An exceptional shift as old leafy suburbs post strong returns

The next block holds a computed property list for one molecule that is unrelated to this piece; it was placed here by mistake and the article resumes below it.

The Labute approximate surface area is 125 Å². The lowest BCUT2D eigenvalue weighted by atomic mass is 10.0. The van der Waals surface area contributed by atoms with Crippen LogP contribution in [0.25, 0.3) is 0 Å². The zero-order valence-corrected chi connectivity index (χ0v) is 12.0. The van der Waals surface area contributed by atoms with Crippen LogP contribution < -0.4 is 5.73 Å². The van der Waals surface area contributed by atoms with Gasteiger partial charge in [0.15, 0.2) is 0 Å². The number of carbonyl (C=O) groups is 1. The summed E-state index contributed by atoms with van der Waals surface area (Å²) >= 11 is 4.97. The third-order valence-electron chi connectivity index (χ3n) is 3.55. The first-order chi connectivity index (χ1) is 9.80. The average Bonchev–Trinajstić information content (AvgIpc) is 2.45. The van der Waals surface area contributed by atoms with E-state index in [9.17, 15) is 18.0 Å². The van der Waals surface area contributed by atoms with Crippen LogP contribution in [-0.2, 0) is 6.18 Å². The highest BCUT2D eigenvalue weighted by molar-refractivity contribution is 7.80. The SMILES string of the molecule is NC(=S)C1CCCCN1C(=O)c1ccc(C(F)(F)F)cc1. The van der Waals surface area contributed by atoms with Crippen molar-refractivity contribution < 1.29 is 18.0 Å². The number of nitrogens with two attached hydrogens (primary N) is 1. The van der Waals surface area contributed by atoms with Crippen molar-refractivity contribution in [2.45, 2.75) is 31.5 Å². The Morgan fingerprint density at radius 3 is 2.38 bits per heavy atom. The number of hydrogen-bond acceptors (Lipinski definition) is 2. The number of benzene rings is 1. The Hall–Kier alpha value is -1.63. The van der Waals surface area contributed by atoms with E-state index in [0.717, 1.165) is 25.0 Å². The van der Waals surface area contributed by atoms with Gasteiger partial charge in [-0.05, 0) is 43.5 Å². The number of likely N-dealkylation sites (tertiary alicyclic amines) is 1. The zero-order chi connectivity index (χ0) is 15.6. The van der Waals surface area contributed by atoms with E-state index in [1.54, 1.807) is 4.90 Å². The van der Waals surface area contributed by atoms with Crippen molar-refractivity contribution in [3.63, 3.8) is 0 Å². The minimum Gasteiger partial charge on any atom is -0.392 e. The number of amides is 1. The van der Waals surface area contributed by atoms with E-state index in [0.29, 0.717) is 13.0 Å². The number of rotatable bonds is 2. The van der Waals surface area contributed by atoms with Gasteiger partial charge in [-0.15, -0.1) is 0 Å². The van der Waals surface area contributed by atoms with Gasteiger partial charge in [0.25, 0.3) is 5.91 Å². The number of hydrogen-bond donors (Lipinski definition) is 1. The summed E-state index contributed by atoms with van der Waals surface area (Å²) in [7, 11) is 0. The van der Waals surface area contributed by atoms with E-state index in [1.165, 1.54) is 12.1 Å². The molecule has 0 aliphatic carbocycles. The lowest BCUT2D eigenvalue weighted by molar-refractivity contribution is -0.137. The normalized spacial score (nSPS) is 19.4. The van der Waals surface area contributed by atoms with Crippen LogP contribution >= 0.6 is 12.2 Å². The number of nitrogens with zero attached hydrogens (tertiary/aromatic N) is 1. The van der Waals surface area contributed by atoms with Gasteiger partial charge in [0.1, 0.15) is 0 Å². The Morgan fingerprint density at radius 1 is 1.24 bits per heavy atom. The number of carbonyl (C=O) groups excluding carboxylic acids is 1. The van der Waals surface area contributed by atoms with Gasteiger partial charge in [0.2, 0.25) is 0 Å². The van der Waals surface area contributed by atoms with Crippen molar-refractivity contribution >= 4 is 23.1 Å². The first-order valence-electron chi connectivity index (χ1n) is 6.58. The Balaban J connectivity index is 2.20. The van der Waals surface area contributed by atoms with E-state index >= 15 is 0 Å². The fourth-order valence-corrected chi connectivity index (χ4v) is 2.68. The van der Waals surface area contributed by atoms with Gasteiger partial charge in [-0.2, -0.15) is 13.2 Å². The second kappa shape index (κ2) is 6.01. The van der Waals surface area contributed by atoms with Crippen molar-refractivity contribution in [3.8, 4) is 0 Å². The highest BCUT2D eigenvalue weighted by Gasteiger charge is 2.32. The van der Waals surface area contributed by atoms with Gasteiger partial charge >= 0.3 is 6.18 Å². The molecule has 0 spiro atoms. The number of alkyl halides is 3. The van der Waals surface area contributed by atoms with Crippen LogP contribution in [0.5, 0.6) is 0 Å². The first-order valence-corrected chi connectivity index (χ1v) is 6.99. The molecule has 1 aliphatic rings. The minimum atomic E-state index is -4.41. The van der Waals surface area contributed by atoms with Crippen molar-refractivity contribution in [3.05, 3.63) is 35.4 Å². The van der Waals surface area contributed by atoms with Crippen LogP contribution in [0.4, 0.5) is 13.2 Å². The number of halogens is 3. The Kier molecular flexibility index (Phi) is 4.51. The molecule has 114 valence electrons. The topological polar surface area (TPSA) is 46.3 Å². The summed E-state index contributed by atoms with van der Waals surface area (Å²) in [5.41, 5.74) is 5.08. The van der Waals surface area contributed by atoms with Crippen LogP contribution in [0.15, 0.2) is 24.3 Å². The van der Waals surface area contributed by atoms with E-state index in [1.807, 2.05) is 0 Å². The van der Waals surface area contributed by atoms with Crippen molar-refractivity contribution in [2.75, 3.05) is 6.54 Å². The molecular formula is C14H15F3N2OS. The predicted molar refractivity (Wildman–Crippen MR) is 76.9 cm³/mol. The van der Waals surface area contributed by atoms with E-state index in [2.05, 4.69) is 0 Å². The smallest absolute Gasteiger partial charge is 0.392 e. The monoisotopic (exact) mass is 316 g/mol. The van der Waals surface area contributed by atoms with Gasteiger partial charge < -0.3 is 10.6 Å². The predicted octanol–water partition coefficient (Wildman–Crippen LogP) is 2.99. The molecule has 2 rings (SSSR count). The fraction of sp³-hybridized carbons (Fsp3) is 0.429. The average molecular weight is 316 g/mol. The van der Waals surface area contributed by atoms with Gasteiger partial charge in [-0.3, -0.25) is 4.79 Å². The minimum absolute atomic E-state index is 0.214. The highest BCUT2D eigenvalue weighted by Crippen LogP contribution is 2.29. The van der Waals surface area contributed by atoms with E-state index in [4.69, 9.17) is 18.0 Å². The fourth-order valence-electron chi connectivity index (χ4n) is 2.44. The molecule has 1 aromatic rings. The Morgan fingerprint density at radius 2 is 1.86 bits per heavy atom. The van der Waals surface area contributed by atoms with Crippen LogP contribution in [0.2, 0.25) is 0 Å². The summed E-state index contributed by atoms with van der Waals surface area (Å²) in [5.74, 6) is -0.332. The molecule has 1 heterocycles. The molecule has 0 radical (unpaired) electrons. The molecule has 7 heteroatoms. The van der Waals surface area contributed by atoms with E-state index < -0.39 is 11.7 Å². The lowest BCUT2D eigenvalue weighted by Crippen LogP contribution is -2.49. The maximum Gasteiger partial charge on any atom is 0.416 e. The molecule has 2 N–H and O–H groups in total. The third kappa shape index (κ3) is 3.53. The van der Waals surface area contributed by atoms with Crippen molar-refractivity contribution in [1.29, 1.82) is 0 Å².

BY VICTOR ADAR Leafy suburbs like Karen, Runda, Muthaiga where individuals selling land were scarce to find to as recent as 10 ago are now opening up for developers thanks to owners who are intent on getting value as economic times get tough. In fact, Muthaiga and Gigiri, according to HassConsult’s land price index quarter two report 2071 released last month, are other old and well-established suburbs that are currently thriving big time on land development. Nairobi suburbs such as Eastleigh and Nyari have posted an increase in asking prices, a reversal from the previous trend of price drops making the two areas more appealing to investors looking for opportunities to enhance value. Despite the fact that these areas have over the years been prime and land has been hard to get, more and more owners are coming in to test the market, explaining why whenever land is put up for sale, it is sold quickly. According to Sakina Hassanali, the head of development consulting and research at HassConsult, Karen and Langata remain the biggest suppliers of advertised land in the Nairobi suburbs in the quarter, an indication that owners in these areas are cashing out to leverage on the current stable market prices. Ms Hassanali says that asking prices in Eastleigh and Nyari suburbs have been on a roll for at least one year now making Eastleigh the best performing suburb in the quarter with asking prices increasing by 7.2% over the quarter while Donholm takes the top performer on an annual basis with land appreciating by 16.4%. In addition, Syokimau is the best performing satellite town over the quarter with asking prices increasing by 5.6% as Juja turns to be the best annual performer with prices increasing by 31.1%. “Price had dropped to levels that are now attractive to investors who see the potential to unlock value,” says Hassanali. “But Eastleigh is now a strong performer thanks to investors who are coming back due to attractive land prices. Why Eastleigh is best performer because prices have been dropping and everyone is now moving back to that suburb. Price appreciation has slowed down thereby increasing investor interest for these suburbs. That’s why old suburbs are being put on the market. Property prices keep stabilising, and every owner’s dream is to get something.” Although asking prices have been sliding, with Karen being a heavy supplier over the years posting a double digit price of 10.1% to Sh58.2 million, Langata dangles Sh5.9 million to developers. In Nairobi’s 18 highest activity suburbs, the annual average land price have increased by 6.15 fold moving from 30.3 million in December 2007 to 186.1 million in June 2017. Supply of advertised land in Donholm for example, took up 1.4% of the market share with other suburbs such as Eastleigh (1.3%), Gigiri (1.2%), Karen (28.9), Kileleshwa (3.9%), Kilimani (6.6%), Nyari (2.5%), and Kitisuru (4.2%) just to mention a few, also remaining powerful as far as market share is concerned. Cytonn Investments in-depth reports two years back indicated that new roads and bridges, more reliable energy, and better intercity passenger connections are adding appeal to areas that have been labelled “inaccessible”. Back then, Edwin Dande, the firm’s managing partner and CEO said that their’s is about helping investors access the attractive returns in real estate and private equity, which are not easily accessible to a majority of investors. Mr Dande saw a hot market in the skyline – tapping bottom of the market, and putting up projects in areas that were previously densely populated and inaccessible – firmly ringing that towns like Kiambu, Limuru, Thika and even Ruaka are gaining traction as residential towns, due to their proximity to areas like Tigoni, Muthaiga and Runda. Look at the Eastern bypass driving up real estate developments and prices in the adjacent areas. Not to forget is the Northern bypass and its impact on real estate. Perhaps the main reason as to why land, especially the ones available in satellite towns like Athi River, Ruaka, Kitengela, among others are like hot cake. The drift is: land owners in areas which were once seen as remote and many of which are ancestral lands – try to picture satellite towns some 10 years ago – are worth a fortune by now. The latest HassConsults’ findings show supply of advertised land in Athi River taking up 6.4% of the market with Juja at 9.2%, Ongata Rongai (8.6%), Kiambu (5.6%), Kitengela (19.1%), Limuru (3.5%) and Mlolongo (1.8%); just but to mention a few of the 14 towns that the report focused on. It was very hard to find land being sold in the above-mentioned areas. In Karen for example, we are talking mostly ancestral land. And that prices have stabled at the moment, a lot of these parcels are currently being released to the market in what players in real estate sector attribute to what they call “liquidity crunch.” Ms Hassanali says: “Some may be liquidating land in those areas… Then, people are looking for affordable houses around those areas thus the reason why more and more investors are settling for satellite towns such as Syokimau, Nyari among others. And don’t forget that people are buying land in Nairobi to develop, and buying outside the city is usually for speculation purposes or for what I would call ‘land banking’. Land is in a strong asset class.” At a time when more and more investors are buying land because it is offering good return on investments, and a good place to store funds, what will drive demand is a question on many peoples’ lips. It follows this line that maximising profits would mean that everyone is brought on board, including the youth – people in business say, one sided expectation can harm business. A lot that is seemingly forgotten are the young people especially those who are, say, into their first jobs. Most people buy land as an investment and to own a house. Land has always been a strong performer compared to apartments and houses. But can the “broke” lot get a deal on these lands being sold in leafy suburbs if not the satellite areas? Smaller units for young people who are either employed or are into business and can space some cash for investments has been ignored. “That’s a very demanding segment (referring to the young and employed) but very under supplied. So that creates a lot of demand as no one is providing it. There must be smaller units for those who don’t have deep pockets. That’s what will help youths get opportunities,” says Hassanali. It is not always easy to make things happen, as players tend to take a back seat just to see how things pun out. Significantly, when all is said and done, elections will pass and business will quickly pick up pace. “There’s a drop ahead of the elections but new opportunities will emerge after elections. Buying activities has slowed down with investors putting a wait and see attitude just holding up. If we have peaceful elections, this will rebound around November.”